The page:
Strictly 2018 Series 16 – Week 7

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We are hearing this a lot, aren’t we?

‘He’s worked so hard.’

‘She’s put the hours in.’

‘We did a fourteen hour day.’

‘It wasn’t right so we practised, and practised, and practised.’

All going well.

And then someone adds . . .’because he/she has worked so hard . . . he/she really deserves it.’

Of course it is a forlorn theory. Most folks I know work their socks off. They have to, to survive. They don’t do it to deserve anything else and it is no guarantee. And if everyone was so successful because they worked hard and deserved their lot what sort of a place would the planet be? All the woes and fragility of the human race resolved in one double shift.

There is no denying that hard work is necessary but not because of future merit and justification. The two key factors to success in business (and many other walks of life), according to the clinical psychology stats, are hard work and intelligence. You can add focus and luck to that. Luck plays a huge part in life, we all know that.

Where would the Arabians be had their race not settled on a part of the earth infiltrated with black gold?

You wouldn’t fancy living in Bangladesh when climate change and raised sea levels really start to hit the Sub Continent. They will be looking for an ark or two.

Add to that, though, admittedly not the same relevance, the list of celebs given to Anthony Smith of Bristol over the years. Had he been more fortunate he may well have been awarded someone with real calibre, just once, someone with a genuine chance of winning . . .

Which, at the moment, looks like a lady, one of the two pros or our very own Nancy from Oliver . . . Stacey. There is no truth in the rumour that her mum and dad formed a pop group in the seventies even though she is clearly one of the chosen few.

Stacey brings exuberance to the show, sheer, pure exuberance, a love of the art that is infectious and a contagious joy; she is great to watch. Dancing Street Commercial, a sort of slow motion Charleston with attitude, there was a spark of romance in the air as Bryant Park, New York, hosted this love in, the love is for the dance, not each other, obvs, KFG’s not ready for more wedding cake yet . . . There was a feel of La La Land to this performance though there was a happy ending, hidden faces behind a hat. One wonders whether La La would have won the Oscar had the conclusion not been such a kick in the pants. One also wonders why Stacey was kitted out in trousers that were like a punk rock PVC bin bag.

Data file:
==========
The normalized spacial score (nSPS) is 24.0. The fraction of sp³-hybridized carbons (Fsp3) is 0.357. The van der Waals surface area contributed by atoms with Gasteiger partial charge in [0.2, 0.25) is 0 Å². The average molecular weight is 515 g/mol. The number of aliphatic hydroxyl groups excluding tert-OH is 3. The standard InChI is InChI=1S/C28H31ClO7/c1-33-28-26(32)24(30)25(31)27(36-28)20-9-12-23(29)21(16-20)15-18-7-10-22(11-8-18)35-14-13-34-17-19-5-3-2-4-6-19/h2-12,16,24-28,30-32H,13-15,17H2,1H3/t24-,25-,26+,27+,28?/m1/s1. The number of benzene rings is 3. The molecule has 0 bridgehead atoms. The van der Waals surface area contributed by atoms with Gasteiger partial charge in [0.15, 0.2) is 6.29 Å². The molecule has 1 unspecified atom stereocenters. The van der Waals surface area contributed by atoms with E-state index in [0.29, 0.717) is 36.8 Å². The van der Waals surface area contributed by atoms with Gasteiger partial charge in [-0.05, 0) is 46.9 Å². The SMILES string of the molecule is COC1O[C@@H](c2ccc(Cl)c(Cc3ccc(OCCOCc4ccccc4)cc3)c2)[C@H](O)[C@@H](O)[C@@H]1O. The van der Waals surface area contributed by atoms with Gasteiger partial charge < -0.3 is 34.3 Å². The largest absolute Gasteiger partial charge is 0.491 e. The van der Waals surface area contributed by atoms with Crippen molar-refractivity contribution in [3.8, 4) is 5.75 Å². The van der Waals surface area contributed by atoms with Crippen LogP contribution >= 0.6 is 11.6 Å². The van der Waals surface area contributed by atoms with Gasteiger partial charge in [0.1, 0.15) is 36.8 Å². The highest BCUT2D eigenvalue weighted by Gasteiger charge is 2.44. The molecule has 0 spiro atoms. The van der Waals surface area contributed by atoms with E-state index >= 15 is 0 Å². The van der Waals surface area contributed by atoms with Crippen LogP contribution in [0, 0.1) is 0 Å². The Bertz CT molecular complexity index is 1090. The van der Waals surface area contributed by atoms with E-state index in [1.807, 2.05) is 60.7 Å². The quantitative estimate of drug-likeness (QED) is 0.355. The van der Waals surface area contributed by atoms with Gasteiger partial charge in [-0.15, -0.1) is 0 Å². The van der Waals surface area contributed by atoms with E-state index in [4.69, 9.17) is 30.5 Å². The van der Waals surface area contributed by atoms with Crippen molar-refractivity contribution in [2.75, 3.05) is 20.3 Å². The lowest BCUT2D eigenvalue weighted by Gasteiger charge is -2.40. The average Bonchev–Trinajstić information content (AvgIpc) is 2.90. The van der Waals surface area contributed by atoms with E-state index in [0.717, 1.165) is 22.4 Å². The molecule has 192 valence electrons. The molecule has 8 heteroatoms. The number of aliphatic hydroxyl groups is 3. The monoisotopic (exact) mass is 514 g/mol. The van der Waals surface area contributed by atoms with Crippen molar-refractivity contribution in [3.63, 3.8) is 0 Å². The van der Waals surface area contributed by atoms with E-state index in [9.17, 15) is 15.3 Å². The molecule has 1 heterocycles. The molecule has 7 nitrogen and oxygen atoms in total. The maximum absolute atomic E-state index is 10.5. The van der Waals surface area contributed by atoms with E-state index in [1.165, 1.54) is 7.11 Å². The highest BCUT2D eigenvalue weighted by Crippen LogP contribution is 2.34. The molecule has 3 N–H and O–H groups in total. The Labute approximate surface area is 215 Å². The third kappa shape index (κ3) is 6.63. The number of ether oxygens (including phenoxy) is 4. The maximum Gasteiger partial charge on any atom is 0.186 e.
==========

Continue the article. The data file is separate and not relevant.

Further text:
Scoring over 30 points for five consecutive weeks, 36 for her Street, the zenith to date, is pushing Stacey towards Ashley and Faye though she has yet to trouble the ten paddle. Ashley has six already and Faye five . . .

A text message from Juddge Sparksy alerted me to Ashley’s fabulous Fox Trot (39) where, in a tribute to the late, great Sir Brucie, a bench, a lamppost, a flower and two rolls of turf all appeared on the conveyor belt this week, along with a dapper gent and two curvy cartoon characters, Betty Boo and Jessica Rabbit. With such a beautiful pastiche, and with a sumptuous delivery, with the greatest of musical accents and intonations, there wasn’t one proper heel turn from Dec’s ex. There was one chance but no real raise of the toes. So not a ten then.

In a vamp’s outfit left over from last week, either that or acquired on a trip to the red light district of Amsterdam, Faye (38) suffered a technical paralysis from the juddgies in a harsh critique of a brilliant Ballroom Tango. To begin there was an Argentine section in The Cube, left over at the studio by ITV, and then the hunger and cravings began, tight, breathless and passion crazed, as close to a quickie as you’ll get, all over in a minute and a half. Fabulous. To return the pickiness to the panel, why does Dame Darcey use the word ‘ronde’ (rond) when the rest of the world uses ‘rondé’ (ronday)? Not sure.

Maybe she’s missing a certain ‘Je ne sais quoi . . . ‘

No idea what that is.

Lauren has turned a corner now. Funny what one good Paso can do for the soul and this continued into her tomboy Jive, 31, her best yet, set in a skater park, the song ‘Girlfriend’ by Canadian punk popster Avril Lavigne rather than the more apt ‘Sk8ter Boi’ (‘Skater Boy’ to you and I) from the same artist. As a super fit world champ the pace was a walk in the (skater) park for Lauren, flicks, kicks, a leapfrog from Aramis Jake, knee socks in black and white hoops, sneakers that were trendy forty years ago and a check skirt proudly supporting the Bay City Rollers. As Lauren went out on the town later with the rest of the show’s cast Aubergine Jamiroquai sneaked back into the studio with his elbow pads, helmet and skate board to continue playing.

We were told a few times that Ali-Ash has never done an Argentine Tango since his arrival on the show in 2013. With his debut, in an off putting skinny purple and black outfit, for the first time in an eon, we were treated to a majestic composition of music, the ‘Assassin’s Tango’ from the prolific John Powell (Antz, Chicken Run, Shrek, Ice Age, Happy Feet and more), violin based, delivered by the brilliant Millie Ashton. It is evocative, atmospheric, powerful, threatening, contextual. As a beginner Kate played her part well in this most demanding of disciplines. A portal to paradise.